Italian short-term borrowing costs surge

 Italy's borrowing costs shot higher on Friday as Rome was forced to pay euro-era high interest rates to investors.

Story highlights

  • Yields on two-year bonds jumped above 8 per cent after an auction of debt
  • The ECB has reportedly intervened in the sovereign bond market to limit the rise of interest rates
Italy's borrowing costs shot higher on Friday as Rome was forced to pay euro-era high interest rates to investors in what analysts called an "awful" auction of short-term debt.
Yields on two-year bonds jumped above 8 per cent after an auction of this debt and six-month bills raised the full targeted €10bn but at the cost of sharply higher yields.
The European Central Bank on Friday was reportedly intervening in the sovereign bond market again, buying Italian and Spanish debt in an effort to limit the unsustainable rise of interest rates.
"We're witnessing a slow-motion collapse of the world's third-largest bond market. It is agonising to watch," Nicholas Spiro, a London-based sovereign risk analyst, said.
The auction will add to pressure on Mario Monti, Italy's new prime minister leading a government of technocrats, to announce details of his plans to reduce Italy's budget deficit and promote economic growth as Italy hovers on the edge of renewed recession. After just a week in office, Mr Monti, former European commissioner, has only spoken in general terms of what he intends to do and has still not appointed his full team.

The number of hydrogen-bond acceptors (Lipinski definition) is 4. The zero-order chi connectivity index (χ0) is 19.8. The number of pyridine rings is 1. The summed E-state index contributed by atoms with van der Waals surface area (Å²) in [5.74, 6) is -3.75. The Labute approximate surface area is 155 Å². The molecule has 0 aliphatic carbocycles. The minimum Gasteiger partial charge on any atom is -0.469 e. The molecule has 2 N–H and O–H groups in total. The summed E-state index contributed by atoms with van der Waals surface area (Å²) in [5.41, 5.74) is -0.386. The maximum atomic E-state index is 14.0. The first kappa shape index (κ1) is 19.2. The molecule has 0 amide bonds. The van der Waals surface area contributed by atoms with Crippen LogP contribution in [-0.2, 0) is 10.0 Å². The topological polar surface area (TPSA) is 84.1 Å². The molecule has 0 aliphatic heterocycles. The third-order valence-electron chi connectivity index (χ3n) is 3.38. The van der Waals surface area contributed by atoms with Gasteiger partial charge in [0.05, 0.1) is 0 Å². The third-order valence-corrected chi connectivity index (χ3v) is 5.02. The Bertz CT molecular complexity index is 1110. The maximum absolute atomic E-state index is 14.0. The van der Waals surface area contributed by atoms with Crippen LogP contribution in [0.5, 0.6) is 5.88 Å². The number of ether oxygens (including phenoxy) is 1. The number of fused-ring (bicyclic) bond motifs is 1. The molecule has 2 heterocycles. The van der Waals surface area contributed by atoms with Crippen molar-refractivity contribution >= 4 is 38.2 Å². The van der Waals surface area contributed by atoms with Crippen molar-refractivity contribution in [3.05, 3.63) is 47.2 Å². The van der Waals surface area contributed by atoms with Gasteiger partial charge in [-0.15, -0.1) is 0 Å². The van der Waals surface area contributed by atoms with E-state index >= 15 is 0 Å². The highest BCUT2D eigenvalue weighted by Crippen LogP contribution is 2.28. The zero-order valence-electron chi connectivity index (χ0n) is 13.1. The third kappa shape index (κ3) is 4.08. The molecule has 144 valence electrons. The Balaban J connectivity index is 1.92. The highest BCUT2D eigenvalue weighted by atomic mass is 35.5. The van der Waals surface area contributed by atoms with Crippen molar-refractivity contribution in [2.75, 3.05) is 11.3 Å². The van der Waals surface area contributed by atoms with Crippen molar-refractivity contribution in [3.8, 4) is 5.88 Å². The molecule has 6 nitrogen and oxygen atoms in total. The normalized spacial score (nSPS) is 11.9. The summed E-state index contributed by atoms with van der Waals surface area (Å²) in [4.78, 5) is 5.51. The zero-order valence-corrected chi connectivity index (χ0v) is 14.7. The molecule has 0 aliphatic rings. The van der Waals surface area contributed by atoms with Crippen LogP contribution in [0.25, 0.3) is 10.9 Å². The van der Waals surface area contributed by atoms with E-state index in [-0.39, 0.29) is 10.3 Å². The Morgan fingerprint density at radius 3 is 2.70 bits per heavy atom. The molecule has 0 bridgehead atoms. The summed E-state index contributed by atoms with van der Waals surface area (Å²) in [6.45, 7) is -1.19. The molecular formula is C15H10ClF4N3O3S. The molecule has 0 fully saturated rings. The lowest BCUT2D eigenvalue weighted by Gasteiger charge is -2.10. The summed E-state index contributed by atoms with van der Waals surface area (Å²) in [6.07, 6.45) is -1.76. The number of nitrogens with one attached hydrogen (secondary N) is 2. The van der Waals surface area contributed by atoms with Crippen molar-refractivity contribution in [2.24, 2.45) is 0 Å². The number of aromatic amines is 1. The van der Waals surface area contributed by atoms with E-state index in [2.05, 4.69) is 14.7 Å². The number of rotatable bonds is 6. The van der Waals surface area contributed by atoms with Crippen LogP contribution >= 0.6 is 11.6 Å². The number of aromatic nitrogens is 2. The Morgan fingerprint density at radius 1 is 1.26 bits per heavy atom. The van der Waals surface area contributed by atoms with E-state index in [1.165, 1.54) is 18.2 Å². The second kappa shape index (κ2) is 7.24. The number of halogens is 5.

Eurozone 'big three' meet
Eurozone 'big three' meet

    JUST WATCHED

    Eurozone 'big three' meet

MUST WATCH

Eurozone 'big three' meet 02:26
A cabinet meeting on Friday had been expected to announce names of deputy ministers and under-secretaries, but ministers emerging from the meeting said the issue was not discussed. Reports and comments from politicians suggest that Mr Monti has been blocked in his efforts to get the main political parties inside his government with senior posts.
Pierferdinando Casini, leader of the centrist UDC party, told reporters that the officials to be appointed by Mr Monti over the next days would not be politicians as this "would be in contradiction with the form [of the government]".
Friday's sale came at a much higher cost to Italy's treasury than previous sales, as investors demanded a yield of 7.814 per cent on the two-year bond, up from 4.628 per cent at the previous sale of this maturity in October.
The six-month bill demanded a yield of 6.504 per cent -- a euro-era high -- up from 3.535 per cent in the October sale.
Demand was modest, with the shorter-term debt sale covered 1.47 times and the two-year auction covered just 1.59 times.